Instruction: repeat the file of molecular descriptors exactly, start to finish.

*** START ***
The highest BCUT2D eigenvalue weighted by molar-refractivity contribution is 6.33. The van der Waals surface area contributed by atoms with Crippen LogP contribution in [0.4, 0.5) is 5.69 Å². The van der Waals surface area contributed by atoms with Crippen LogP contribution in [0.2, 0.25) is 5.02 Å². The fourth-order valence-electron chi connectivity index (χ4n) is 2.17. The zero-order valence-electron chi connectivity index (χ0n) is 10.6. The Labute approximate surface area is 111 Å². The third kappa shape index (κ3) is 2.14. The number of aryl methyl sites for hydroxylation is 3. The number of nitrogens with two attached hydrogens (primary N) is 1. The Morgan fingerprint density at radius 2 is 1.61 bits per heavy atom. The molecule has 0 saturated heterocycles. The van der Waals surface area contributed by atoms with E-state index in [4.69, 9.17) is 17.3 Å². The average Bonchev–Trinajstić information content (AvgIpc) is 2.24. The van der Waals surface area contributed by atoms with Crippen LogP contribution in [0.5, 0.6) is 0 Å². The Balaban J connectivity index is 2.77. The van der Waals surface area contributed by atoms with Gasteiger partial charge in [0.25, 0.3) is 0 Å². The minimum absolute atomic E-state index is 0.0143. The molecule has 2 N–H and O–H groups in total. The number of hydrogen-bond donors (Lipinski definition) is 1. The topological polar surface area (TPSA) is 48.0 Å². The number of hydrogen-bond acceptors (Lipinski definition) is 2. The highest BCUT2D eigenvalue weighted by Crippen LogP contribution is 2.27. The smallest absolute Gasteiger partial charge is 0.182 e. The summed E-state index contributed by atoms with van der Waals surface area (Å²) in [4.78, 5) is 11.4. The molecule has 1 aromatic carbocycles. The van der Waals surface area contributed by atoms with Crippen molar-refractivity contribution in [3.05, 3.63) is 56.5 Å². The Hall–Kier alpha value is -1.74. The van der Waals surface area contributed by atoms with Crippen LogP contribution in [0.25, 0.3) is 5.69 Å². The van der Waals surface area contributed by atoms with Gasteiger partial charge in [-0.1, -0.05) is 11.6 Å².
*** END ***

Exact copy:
The highest BCUT2D eigenvalue weighted by molar-refractivity contribution is 6.33. The van der Waals surface area contributed by atoms with Crippen LogP contribution in [0.4, 0.5) is 5.69 Å². The van der Waals surface area contributed by atoms with Crippen LogP contribution in [0.2, 0.25) is 5.02 Å². The fourth-order valence-electron chi connectivity index (χ4n) is 2.17. The zero-order valence-electron chi connectivity index (χ0n) is 10.6. The Labute approximate surface area is 111 Å². The third kappa shape index (κ3) is 2.14. The number of aryl methyl sites for hydroxylation is 3. The number of nitrogens with two attached hydrogens (primary N) is 1. The Morgan fingerprint density at radius 2 is 1.61 bits per heavy atom. The molecule has 0 saturated heterocycles. The van der Waals surface area contributed by atoms with E-state index in [4.69, 9.17) is 17.3 Å². The average Bonchev–Trinajstić information content (AvgIpc) is 2.24. The van der Waals surface area contributed by atoms with Crippen LogP contribution in [0.5, 0.6) is 0 Å². The Balaban J connectivity index is 2.77. The van der Waals surface area contributed by atoms with Gasteiger partial charge in [0.25, 0.3) is 0 Å². The minimum absolute atomic E-state index is 0.0143. The molecule has 2 N–H and O–H groups in total. The number of hydrogen-bond donors (Lipinski definition) is 1. The topological polar surface area (TPSA) is 48.0 Å². The number of hydrogen-bond acceptors (Lipinski definition) is 2. The highest BCUT2D eigenvalue weighted by Crippen LogP contribution is 2.27. The smallest absolute Gasteiger partial charge is 0.182 e. The summed E-state index contributed by atoms with van der Waals surface area (Å²) in [4.78, 5) is 11.4. The molecule has 1 aromatic carbocycles. The van der Waals surface area contributed by atoms with Crippen molar-refractivity contribution in [3.05, 3.63) is 56.5 Å². The Hall–Kier alpha value is -1.74. The van der Waals surface area contributed by atoms with Crippen LogP contribution in [0.25, 0.3) is 5.69 Å². The van der Waals surface area contributed by atoms with Gasteiger partial charge in [-0.1, -0.05) is 11.6 Å².